For the discussions below, a distance will now be defined over which a soliton maintains its nonlinear properties as zn=N2/Γ, where Γ is optical loss over one dispersion length and N is the order of the input soliton. (This definition of such a nonlinear length is close to that given in  in the context of applicability of perturbation methods to the Nonlinear Schrodinger Equation with loss). In order to minimize dispersion broadening within the remaining length of fibre between amplifiers in which the soliton propagates as a linear pulse one has to apply a dispersion-compensation technique. The amount of dispersion (in normalized units) which has to be compensated is equal to 0.5 (za-zn) (for values of zn≦za).
Deliberate pulse counter-chirping results in an effective reduction of the fibre dispersion by an amount δ=α. Making both quantities equal to each other provides a simple relation between amplifier spacing, fibre loss and required strength of chirp i.e. 2α=(za−N2/Γ). In the present case Γ=0.77 for 10 dB loss and 1.54 for 20 dB, which gives theoretical values of the required counter-chirp strength of 0.56 and 0.82 respectively, which is close to that found by numerical calculations (0.59 and 0.83 respectively). Thus in the present embodiments partial dispersion compensation is used.
Using CBLA, there are four important parameters which can be adjusted to alter the soliton stability. These are (i) filter bandwidth, (ii) amplifier gain, (iii) amplifier spacing and (iv) chirp strength. The computer simulations described above indicate that the filter bandwidth should preferably be 3 to 10 times wider than that of the solitons, while the chirp strength depends on the amplifier spacing and the loss between amplifiers and should preferably be chosen in accordance with the expression:
where za is the amplifier spacing in dispersion lengths (i.e. za=z/zd) and Γ is the optical loss between amplifiers in dB. For example, if the amplifier spacing is equal to three dispersion lengths then a system with 10 dB loss between amplifiers requires a counter-chirp strength equal to 0.6, while in a system with 20 dB loss one has to impose counter-chirp over the solitons with strength equal to 0.83. In other words, in the first case we compensate 40% of the fibre dispersion and in the second case 55%.
It should be understood that increasing the amplifier spacing results in an increase of the amount of non-soliton component emitted by the propagating solitons, and this amount depends not only on the physical distance between amplifiers but also on the soliton pulsewidth and the fibre dispersion and our computer simulations reveal that for stable soliton propagation the following inequality should be satisfied
where z is amplifier spacing in km, τ is the soliton pulsewidth in ps, D is the fibre dispersion in ps/nm·km and λ is the operating wavelength in micrometers.
It should also be understood that the chirp strength in physical units depends on the actual pulsewidth and should be chosen in accordance with the expression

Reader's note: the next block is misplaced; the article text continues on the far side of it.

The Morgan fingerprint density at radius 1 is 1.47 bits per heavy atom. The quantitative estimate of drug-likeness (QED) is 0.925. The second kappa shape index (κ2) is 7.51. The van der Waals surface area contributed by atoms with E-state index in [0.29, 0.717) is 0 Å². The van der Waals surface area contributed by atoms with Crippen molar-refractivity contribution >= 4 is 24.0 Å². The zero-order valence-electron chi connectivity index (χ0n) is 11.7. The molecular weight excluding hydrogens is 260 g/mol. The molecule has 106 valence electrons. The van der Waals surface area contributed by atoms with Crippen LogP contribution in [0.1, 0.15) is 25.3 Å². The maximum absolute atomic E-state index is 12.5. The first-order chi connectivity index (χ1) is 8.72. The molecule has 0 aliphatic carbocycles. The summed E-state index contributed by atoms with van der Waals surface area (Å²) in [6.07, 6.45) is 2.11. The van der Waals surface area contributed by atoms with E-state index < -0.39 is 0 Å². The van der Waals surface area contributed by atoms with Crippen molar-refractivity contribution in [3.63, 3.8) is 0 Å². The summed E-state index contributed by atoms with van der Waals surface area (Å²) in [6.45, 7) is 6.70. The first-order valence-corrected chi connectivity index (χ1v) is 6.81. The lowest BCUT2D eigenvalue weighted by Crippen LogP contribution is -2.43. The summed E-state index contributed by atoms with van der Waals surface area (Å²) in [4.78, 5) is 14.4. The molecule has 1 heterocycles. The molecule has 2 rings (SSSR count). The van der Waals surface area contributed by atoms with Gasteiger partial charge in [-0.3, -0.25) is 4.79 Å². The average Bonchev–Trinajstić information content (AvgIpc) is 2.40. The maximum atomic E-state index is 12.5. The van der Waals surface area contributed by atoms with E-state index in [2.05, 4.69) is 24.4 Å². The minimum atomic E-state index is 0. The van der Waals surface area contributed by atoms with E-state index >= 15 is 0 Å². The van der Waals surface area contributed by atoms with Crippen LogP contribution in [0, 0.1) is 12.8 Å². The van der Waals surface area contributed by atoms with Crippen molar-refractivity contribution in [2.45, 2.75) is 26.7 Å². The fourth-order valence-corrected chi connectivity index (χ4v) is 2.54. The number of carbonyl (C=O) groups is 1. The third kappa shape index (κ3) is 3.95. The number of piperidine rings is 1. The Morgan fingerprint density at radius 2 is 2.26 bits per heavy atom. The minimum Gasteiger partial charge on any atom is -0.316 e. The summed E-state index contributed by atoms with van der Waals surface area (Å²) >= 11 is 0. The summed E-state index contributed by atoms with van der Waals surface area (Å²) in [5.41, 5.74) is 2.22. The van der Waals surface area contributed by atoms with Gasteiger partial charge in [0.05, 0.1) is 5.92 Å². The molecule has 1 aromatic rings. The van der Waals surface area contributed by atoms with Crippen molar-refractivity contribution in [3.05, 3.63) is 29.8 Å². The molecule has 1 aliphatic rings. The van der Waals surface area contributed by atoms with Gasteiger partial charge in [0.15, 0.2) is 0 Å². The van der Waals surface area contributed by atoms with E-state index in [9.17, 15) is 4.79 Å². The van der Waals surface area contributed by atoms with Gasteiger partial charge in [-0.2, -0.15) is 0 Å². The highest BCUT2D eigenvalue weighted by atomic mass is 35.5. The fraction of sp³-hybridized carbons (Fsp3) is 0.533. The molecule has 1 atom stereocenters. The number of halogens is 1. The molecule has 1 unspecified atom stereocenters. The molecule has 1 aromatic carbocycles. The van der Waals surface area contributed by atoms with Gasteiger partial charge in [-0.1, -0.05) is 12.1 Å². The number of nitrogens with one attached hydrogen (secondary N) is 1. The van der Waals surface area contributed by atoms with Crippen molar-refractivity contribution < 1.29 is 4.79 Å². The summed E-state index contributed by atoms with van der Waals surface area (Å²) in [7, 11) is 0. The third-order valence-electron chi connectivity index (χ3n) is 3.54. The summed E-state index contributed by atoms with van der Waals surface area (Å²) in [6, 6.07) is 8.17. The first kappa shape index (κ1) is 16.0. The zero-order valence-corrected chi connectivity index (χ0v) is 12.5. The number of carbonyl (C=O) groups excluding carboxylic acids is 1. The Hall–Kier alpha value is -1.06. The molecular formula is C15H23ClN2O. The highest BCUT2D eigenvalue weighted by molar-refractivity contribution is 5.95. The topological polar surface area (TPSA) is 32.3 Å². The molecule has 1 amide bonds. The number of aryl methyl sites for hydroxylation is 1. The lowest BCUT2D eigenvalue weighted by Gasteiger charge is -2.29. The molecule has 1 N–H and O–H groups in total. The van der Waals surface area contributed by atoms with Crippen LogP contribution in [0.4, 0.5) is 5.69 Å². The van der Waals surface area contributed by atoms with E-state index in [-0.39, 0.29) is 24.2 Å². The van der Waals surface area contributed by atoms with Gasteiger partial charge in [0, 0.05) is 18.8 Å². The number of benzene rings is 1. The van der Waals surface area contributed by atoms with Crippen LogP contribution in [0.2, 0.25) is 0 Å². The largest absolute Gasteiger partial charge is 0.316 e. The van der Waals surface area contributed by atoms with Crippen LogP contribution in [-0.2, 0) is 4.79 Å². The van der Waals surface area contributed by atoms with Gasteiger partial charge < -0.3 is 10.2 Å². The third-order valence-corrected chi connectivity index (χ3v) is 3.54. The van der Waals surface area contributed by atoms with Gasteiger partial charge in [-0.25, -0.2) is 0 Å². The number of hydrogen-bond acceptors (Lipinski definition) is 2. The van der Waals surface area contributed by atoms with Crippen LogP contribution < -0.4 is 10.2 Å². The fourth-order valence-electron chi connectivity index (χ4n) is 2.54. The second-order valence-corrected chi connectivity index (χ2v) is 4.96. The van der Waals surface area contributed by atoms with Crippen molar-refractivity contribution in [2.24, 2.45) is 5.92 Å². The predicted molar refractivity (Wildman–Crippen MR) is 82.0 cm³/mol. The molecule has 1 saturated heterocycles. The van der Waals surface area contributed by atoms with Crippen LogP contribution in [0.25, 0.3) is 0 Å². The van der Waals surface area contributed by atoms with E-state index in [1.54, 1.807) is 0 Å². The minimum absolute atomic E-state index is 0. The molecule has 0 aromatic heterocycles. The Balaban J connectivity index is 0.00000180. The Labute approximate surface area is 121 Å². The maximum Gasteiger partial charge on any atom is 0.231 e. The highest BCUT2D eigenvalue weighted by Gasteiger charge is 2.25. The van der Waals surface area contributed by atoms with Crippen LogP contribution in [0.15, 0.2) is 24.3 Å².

where αph is a physical chirp strength in ps2, α is a normalized chirp strength given by Eq.(1) and τ is the soliton pulsewidth in ps.
Thus in contrast to paper  where a length of dispersion compensated fibre was employed to make zero total dispersion (and reduce timing jitter) the present embodiments provide a partial dispersion compensation in soliton transmission systems by means of counter-chirped amplification which can lead to substantial improvement of soliton stability and allows a reduction in the pulsewidth, an extension of the amplifier spacing and an increase in transmitted bit rate.
One possible implementation of this technique is shown in FIG. 7. An amplifier unit consists of an optical amplifier 70, a narrow-band optical filter 80, an optical circulator 90 and a chirped fibre grating 100. The solitons, after propagation along a length of optical fibre 110, come through the optical circulator, reflect from the chirped grating (3) to compensate the loss-induced chirp and then, after passing through the optical circulator and the bandpass optical filter, experience amplification in the fibre amplifier.
For example, in a 20 Gb/sec system based on dispersion-shifted fibre with dispersion 0.5 ps/nm km (soliton pulsewidth is 10 ps and the mark-space ratio is 1:5) then the application of the present technique results in an increase of the amplifier spacing up to 100 km (from a typical 40 km without CBLA). The required chirp strength is 14 ps2. A 40 Gb/sec system requires a pulsewidth of 5 ps, the amplifier spacing can be extended up to 50 km and the chirp strength is 4 ps2.
Another relevant example of the application of the present technique is a system based on standard non-dispersion-shifted telecom fibre with typically 17 ps/nm·km group velocity dispersion. In this case for a 10 Gb/sec system (pulsewidth 22 ps) the amplifier spacing can be extended to 25 km and the required chirp strength is around 40 ps2.
Another possible embodiment of a CBLA is shown in FIG. 8 where an optical amplifier 70 and bandpass filter 80 are followed by a non-linear amplifying loop mirror (NOLM) 120 which provides the chirping action.
FIG. 9 is a schematic diagram of an optical communication apparatus comprising an optical transmitter 130 for generating an optical signal comprising successive substantially soliton-like pulses, optical fibre links 110, CBLAs 140 and an optical receiver 150.
It should be emphasized that the order of components within the amplifier unit (i.e. amplifier, filter and chirping device) can be arbitrary and depends on the particular configuration of the unit. Moreover, in some cases two or more components can be assembled in one multifunctional unit, which produces the same action i.e. chirped bandwidth-limited amplification.